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Many persons with acute lymphocytic leukemia (ALL) have a good chance for remission with the current standard treatments. However, some persons have risk factors for not doing as well as others. In particular, an abnormal chromosome (called the Philadelphia chromosome) found in the leukemia cells of some individuals, indicates that the standard treatments may not be as successful as they are for those without the abnormal Philadelphia chromosome. Researchers in California now say that more intensive chemotherapy may improve the survival time for these persons with ALL.

Acute lymphocytic leukemia, also called acute lymphoblastic leukemia, is a cancer of the lymph system and bone marrow. The bone marrow (and circulating blood) contains early blood-forming cells, called stem cells, which grow and mature into the 3 blood cell types: white blood cells (protect the body from infection), red blood cells (carry oxygen to the tissues), and platelets (help the blood to clot). In the case of ALL, the early immature white blood cells, called lymphocytes, multiply rapidly and uncontrollably. These excess lymphocytes can cause swelling in the lymph tissues; can crowd out other important blood cells made by the marrow; and can spread to other parts of the body. Approximately 15 to 30% of adults with ALL have a genetic abnormality associated with their leukemia, called the Philadelphia chromosome, which consists of a switching or translocation of chromosomes 9 and 22. Because persons with the Philadelphia chromosome do not respond as well to the standard chemotherapies for ALL, more effective therapies are being developed.

Many treatment options are being studied for ALL, including new chemotherapy drugs, new ways to deliver chemotherapy (for example, directly to the brain and spine because leukemia can recur there), and new ways to use higher doses of chemotherapy in combination with stem cell transplantation or biologic therapies. Although the use of high-dose chemotherapy with a stem cell transplant carries certain risks, it may be a more effective option, particularly for those with ALL and the Philadelphia chromosome.

Higher doses of chemotherapy (high-dose chemotherapy) can kill more leukemia cells than standard doses of chemotherapy; however, they can also damage healthy cells, especially the young stem cells in the bone marrow. For this reason, a procedure called a stem cell transplantation may be used in combination with high-dose chemotherapy and/or radiation therapy to “rescue” the bone marrow and enhance the production of new blood cells. In the case of an allogeneic stem cell transplantation, stem cells are collected from the blood or bone marrow of a donor, are frozen, and then infused into the patient after he or she has undergone high-dose chemotherapy to kill the leukemia cells. This procedure replaces the patient’s own stem cells, which have been destroyed by the high-dose chemotherapy, thereby allowing more rapid recovery and production of the red blood cells, white blood cells, and platelets that the body needs. Although this procedure is more effective than standard-dose chemotherapy, it also carries more risks for treatment-related complications such as potentially life-threatening infections. It is hoped that with continued advances in supportive care for those undergoing a transplant, this procedure will come to be associated with fewer risks.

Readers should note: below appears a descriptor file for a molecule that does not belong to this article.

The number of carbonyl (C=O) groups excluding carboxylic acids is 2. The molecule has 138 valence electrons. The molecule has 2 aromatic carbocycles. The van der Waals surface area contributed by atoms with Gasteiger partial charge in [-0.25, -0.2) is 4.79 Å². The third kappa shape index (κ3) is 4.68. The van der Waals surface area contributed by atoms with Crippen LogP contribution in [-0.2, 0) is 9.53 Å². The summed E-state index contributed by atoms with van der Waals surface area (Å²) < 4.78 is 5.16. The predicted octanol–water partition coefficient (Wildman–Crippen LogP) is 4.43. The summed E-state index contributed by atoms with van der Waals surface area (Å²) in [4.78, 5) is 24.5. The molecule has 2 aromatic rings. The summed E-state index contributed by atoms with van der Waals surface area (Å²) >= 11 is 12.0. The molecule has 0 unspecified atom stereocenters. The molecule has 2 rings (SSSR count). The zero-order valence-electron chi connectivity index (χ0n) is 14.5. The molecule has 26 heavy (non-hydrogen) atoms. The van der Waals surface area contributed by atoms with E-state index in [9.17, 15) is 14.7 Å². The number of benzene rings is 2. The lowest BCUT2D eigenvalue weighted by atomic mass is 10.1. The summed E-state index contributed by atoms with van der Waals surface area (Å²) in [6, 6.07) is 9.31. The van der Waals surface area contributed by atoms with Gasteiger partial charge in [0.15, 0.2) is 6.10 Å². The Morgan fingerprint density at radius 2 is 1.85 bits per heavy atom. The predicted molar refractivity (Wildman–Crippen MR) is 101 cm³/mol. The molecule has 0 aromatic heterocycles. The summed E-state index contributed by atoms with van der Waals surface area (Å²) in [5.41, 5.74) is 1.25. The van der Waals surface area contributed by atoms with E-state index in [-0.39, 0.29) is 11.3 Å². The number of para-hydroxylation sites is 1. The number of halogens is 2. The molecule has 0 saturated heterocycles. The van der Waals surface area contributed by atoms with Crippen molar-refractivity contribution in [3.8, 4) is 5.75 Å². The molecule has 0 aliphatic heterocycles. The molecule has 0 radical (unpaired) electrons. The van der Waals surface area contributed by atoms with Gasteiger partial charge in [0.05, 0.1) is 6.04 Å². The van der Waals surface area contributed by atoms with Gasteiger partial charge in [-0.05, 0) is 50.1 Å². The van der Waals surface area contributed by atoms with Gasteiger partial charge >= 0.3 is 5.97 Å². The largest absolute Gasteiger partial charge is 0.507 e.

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Over a number of years, researchers at the City of Hope National Medical Center treated 23 persons with Philadelphia chromosome-positive ALL with high-dose etoposide chemotherapy and total-body radiation therapy. These persons then received allogeneic stem cell transplantation, using stem cells that were donated by a sibling. The results showed that 30% of these patients died of treatment-related complications. However, treatment outcomes appeared to be improved in persons who were treated after 1992. Overall, 65% of patients were alive and free of disease after 3 years. Of only those treated after 1992, 81% were alive and free of disease.

These findings suggest that recent improvements in supportive care, such as more effective prevention and treatment of infections, have resulted in better outcomes for persons with ALL undergoing stem cell transplantation. For persons with Philadelphia chromosome-positive ALL, high-dose chemotherapy with an allogeneic stem cell transplantation appears to be more effective than standard-dose chemotherapy. Individuals who have this type of cancer may wish to talk with their doctor about the risks and benefits of intensive chemotherapy with a stem cell transplant, or of participating in a clinical trial in which other new treatments are being studied. Sources of information on ongoing clinical trials that can be discussed with a doctor include a comprehensive, easy-to-use service provided by the National Cancer Institute ( and the Clinical Trials section and service offered by Cancer ( (Leukemia, Vol 13, No 12, pp 2053-2058, 1999)

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